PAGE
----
WHEN I was 20 years old I was severely depressed. I was eating around 900 calories a day and running around three miles, telling myself if I could just get under 120lbs, I would be happy; I would be confident. I could start living the life I wanted to live. I was obsessed with the gap between my thighs. I wanted there to be as much distance between them as possible. I’d avoid my mother’s dinners, convinced they would ruin a shape I was working so hard to control. I would sleep into the late hours of the afternoon sometimes approaching the early hours of the evening, both a symptom of my depression and the lack of nutrients I was giving myself. I stopped menstruating for months; I fainted three times. None of this mattered to me. All that mattered was my pursuit to decrease the number on the scale.
I began restricting for the first time after my sister died in 2006 when I was 16 years old. So much had changed in my household. My parents sunk into their own depressions, too consumed with their own grief to notice how little I had started to eat. I’d only allow myself fruit, run around my neighborhood and end the day with 100 sit ups in the darkness by my bed, too ashamed of my body to do them in the light. If a day passed and I felt like I’d overeaten, I’d panic and skip two of three meals the next day. I was fascinated by how easy it was to drop pounds. How my dedication to eating next to nothing for just one day paid off instantly when I’d wake up and weigh myself the following morning.
This cycle continued off and on through the end of high school. I’d go through periods where I wouldn’t think about my weight to periods where all I could think about was my weight. Still, in the comfort of the house I had grown up in, surrounded by friends in the town I had lived my entire life, my eating restriction happened mostly in spurts around the time near big life events (prom, graduation). It wasn’t until after my parents lost their jobs and we got evicted from my childhood home that my sporadic restriction became a full-fledged eating disorder.
In 2009 my mother, sister and I relocated to Florida where I became completely obsessed with controlling my weight. A few months after moving to Florida, I had been the one to discover and break the news to my mother about my father’s infidelity, ending all hopes of a reconciliation between them. Our new life was a life of uncertainty. My mother’s depression worsened along with her health and my locus of control felt like it was shrinking day by day. In the depths of my depression fueled by a hoard of sudden life changes, I clung to the one thing I had success controlling in the past – my weight.
Continue reading “How Negative Body Image Impacted my Twenties”
A couple months ago I said goodbye to twenty-nine and entered a whole new decade of life! I am so grateful and excited to enter this new decade of life both healthily and happily. The twenties were such a transformative time for me mentally, and I can’t help but tear up a little (maybe a lot) when I think back to the girl I started out my 20s as. I am so proud of the woman I have become (and am becoming).
The next three blog posts will be about the lessons my 20s taught me.
My last year in my 20s will live in my memory as the year I started truly listening to myself which ultimately led me to start living life from a place of authenticity. Halfway through my 29th year I had an epiphany of sorts as I reflected on past years of my life and noted the huge ways in which I have been pushed to change. The start of my twenties were tumultuous years. My mother, younger sister and I had just found our footing in Florida, the state we moved to after my older sister died unexpectedly. I didn’t think I’d ever recover from all that happened. From the foreclosure on the home I grew up in, to being homeless and living out of motels, to losing my father to alcoholism…I spent most of my 20th year in a sadness I had never encountered before. I felt broken in ways that made me think life wasn’t worth living and became grudgeful of the future. I didn’t understand why life had brought my family and I so many problems all at once. Everything felt difficult, so I stopped doing everything. It wasn’t until two years later when I finally sought help after taking my first courses in psychology that I realized I had been battling depression all along, that that empty feeling was a symptom of a depression that had begun in my late teens.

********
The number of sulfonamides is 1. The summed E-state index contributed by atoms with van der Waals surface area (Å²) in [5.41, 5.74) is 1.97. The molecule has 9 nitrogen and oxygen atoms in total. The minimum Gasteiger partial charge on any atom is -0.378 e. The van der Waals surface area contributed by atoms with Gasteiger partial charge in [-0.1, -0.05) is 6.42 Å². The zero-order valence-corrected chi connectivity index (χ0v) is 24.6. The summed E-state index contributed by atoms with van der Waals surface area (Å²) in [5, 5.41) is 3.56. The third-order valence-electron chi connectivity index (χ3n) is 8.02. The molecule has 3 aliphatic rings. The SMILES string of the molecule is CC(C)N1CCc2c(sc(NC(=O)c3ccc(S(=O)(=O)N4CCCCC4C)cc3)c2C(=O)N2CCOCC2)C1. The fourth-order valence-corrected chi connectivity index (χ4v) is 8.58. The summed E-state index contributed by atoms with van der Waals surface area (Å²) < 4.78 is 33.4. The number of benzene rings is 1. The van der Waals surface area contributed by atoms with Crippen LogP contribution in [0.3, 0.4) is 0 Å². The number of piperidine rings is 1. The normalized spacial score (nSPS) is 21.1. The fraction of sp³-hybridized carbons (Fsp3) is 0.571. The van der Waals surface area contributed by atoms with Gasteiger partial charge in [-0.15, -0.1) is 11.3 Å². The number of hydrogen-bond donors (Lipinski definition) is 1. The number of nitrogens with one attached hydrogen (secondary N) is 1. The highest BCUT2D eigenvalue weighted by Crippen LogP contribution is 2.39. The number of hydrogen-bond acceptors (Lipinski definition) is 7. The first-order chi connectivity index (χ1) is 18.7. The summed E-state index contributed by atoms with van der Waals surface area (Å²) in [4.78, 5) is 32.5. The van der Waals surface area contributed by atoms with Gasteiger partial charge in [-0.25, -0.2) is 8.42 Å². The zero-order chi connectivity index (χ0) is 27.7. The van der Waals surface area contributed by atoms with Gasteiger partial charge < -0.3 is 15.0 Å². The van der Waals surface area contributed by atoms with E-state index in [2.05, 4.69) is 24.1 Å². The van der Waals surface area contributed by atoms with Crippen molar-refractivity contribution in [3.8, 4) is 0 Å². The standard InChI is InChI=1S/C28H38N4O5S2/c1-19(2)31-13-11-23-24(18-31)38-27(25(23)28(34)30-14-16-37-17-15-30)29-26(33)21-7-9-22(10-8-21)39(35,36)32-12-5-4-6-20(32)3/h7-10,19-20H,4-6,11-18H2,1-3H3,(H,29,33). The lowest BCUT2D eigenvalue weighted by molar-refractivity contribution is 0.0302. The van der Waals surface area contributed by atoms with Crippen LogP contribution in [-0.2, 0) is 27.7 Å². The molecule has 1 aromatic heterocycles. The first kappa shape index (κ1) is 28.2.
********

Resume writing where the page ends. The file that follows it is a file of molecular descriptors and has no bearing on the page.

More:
When I think back to my former self, the girl whose heart was broken, who felt so lost and who only thought bad things could and would happen to her, I cry. I cry tears of pride because of what still lived inside of me even then: hope. I knew even then, despite the trials that had been thrown at me, that there would be more to my life. Through the awful thoughts I contemplated, through those moments of sadness, I still knew somewhere deep down that there were happier days ahead, days I daydreamed about, days I prayed for after getting help and reviving my faith. And I was right.
Since those days of despair, there have been days of happiness, many days of happiness, the big kind of happiness stemming from life’s big moments, and the little kind of happiness that I’m not sure I’d appreciate as much had I not experienced turmoil in my earlier years. What I realize now that I didn’t know in my earlier twenties as I battled depression was how those moments, those moments I hated, those moments of sadness and despair, molded me into someone who is both strong and soft and full of gratitude. I can open myself more easily than before and listen to the problems of others without feeling uncomfortable, for I’ve felt sadness too. I don’t have a strong attachment to the things I can own or buy, for I’ve lost it all before. I can let go of the things that bother me more easily and even when I’m straying from this, I can more easily come back to peace.
Continue reading “Hello 30: A Reflection of my 20s”